Should I Become a Corporate Chef?
Corporate chefs combine their culinary expertise with business skills to develop quality dishes that attract customers. In addition to developing dishes for restaurants or food brands, corporate chefs must be adept at training and running a kitchen. Some corporate chefs work for restaurant chains to develop and execute menu items, while other corporate chefs work for companies to develop product lines. Corporate chefs may spend many work hours standing, and kitchen areas can be noisy and hot. Payscale.com reported in January 2016 that the median annual salary for corporate chefs was $70,038.
|Degree Level||Associate's degree|
|Degree Field||Culinary arts|
|Experience||5-7 years of experience|
|Certification||Industry certifications are available|
|Key Skills||Business skills, creativity, leadership skills, organizational skills|
|Median Salary (2016*)||$70,0383 (for corporate chefs)|
Sources: U.S. Bureau of Labor Statistics, Payscale.com*, Job postings (November 2012)
To become a corporate chef, you'll need an associate's degree in culinary arts and five to seven years of experience. There are also industry certifications available that you may consider. You'll also need business, creativity, leadership and organizational skills.
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Steps to Become a Corporate Chef
Let's take a look at what steps you need to take to become a corporate chef.
Step 1: Earn an Associate's Degree
According to the U.S. Bureau of Labor Statistics, an increasing number of chefs are pursuing formal training in the culinary arts. In addition, the associate's degree sets the groundwork for a high-level position, such as the corporate chef, where students learn both technical skills as well as kitchen management theory. Students take courses in baking, grilling, butchery and grade manger, as well as food safety, cost control and menu planning.
Study abroad. Students who study abroad have an opportunity to learn firsthand how culture relates to food. As corporate chefs, you can creatively use international techniques and flavors to develop product lines and menu items. Take business courses. Courses in marketing and accounting help you to understand the role that you'll play in enhancing the bottom line for restaurants and companies that create food products.
Step 2: Gain Experience
Corporate chefs can require experience anywhere from 2-10 years. With an associate's degree, you can enter directly into the workforce, taking on entry-level roles as prep or line cooks. You'll also have the unique opportunity of entering apprenticeship programs through the U.S. Department of Labor. Apprentices learn cooking fundamentals at ten cooking stations and take classroom instruction while being paid. These formal training experiences can give you a foot in the door. Over time, you should seek to build both cooking skills as well as administrative skills, such as menu planning and cost control.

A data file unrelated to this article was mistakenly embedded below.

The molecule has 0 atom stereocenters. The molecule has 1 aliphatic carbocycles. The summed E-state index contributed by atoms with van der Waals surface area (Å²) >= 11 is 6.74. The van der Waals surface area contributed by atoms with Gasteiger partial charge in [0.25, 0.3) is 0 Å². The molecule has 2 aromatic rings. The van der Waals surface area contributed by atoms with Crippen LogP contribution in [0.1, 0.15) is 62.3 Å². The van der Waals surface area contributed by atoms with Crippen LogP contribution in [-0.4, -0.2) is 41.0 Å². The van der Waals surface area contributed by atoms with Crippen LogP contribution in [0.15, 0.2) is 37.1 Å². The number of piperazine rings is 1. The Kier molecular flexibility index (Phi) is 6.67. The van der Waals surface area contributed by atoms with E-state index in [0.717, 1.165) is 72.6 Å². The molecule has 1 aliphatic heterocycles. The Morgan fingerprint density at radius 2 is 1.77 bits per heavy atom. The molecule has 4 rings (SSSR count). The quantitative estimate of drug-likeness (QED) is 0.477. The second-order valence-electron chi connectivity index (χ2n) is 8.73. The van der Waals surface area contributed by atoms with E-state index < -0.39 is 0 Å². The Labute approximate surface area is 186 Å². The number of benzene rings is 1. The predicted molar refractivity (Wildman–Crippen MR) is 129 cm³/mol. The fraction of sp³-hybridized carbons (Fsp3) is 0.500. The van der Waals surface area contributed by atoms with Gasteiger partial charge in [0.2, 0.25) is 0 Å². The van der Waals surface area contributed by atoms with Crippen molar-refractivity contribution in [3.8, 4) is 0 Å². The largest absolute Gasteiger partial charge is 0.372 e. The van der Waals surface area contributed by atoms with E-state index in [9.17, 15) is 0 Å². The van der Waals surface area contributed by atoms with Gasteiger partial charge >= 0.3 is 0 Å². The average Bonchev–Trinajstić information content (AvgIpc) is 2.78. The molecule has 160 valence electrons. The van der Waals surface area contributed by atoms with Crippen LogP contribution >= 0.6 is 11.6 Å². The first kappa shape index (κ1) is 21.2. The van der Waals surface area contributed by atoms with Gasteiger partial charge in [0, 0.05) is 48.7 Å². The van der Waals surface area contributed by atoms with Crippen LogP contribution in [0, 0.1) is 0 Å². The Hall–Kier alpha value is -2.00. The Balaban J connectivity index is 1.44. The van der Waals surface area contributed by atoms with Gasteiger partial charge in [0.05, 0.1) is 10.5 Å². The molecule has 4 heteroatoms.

Gain management skills. Corporate chefs will often be required to hire, manage and train a cooking staff. You can gain increasing levels of responsibility as they move from line cook to sous chef. In addition, you can take training courses in management.
Complete safety training. It is likely that the state in which you work, your employer or both will require food safety training. Often, food safety training is offered through a health department or a health department-approved organization and a certificate is earned as proof of completion of the program.
Step 3: Earn Certification
As you gain more skills and experience, you'll become eligible for certifications. Entry-level chefs can earn certification, and so can sous chefs and executive chefs. The certification serves as proof to employers that chefs have a minimum level of expertise and experience. Certification generally lasts five years and chefs are required to earn continuing education hours to maintain their status. Earning certifications may assist in career advancement.
Step 4: Join a Professional Organization
If you want to advance your career, you may consider joining a professional organization, such as the International Corporate Chefs Association (ICCA), which is designed specifically for corporate chefs. ICCA provides a variety of benefits, such as access to educational programs, updates on current trends, hands-on training programs, networking opportunities and other resources for professional growth and advancement.
To become a corporate chef, you'll need an associate degree and experience in the field. You may also consider earning certification and joining a professional organization.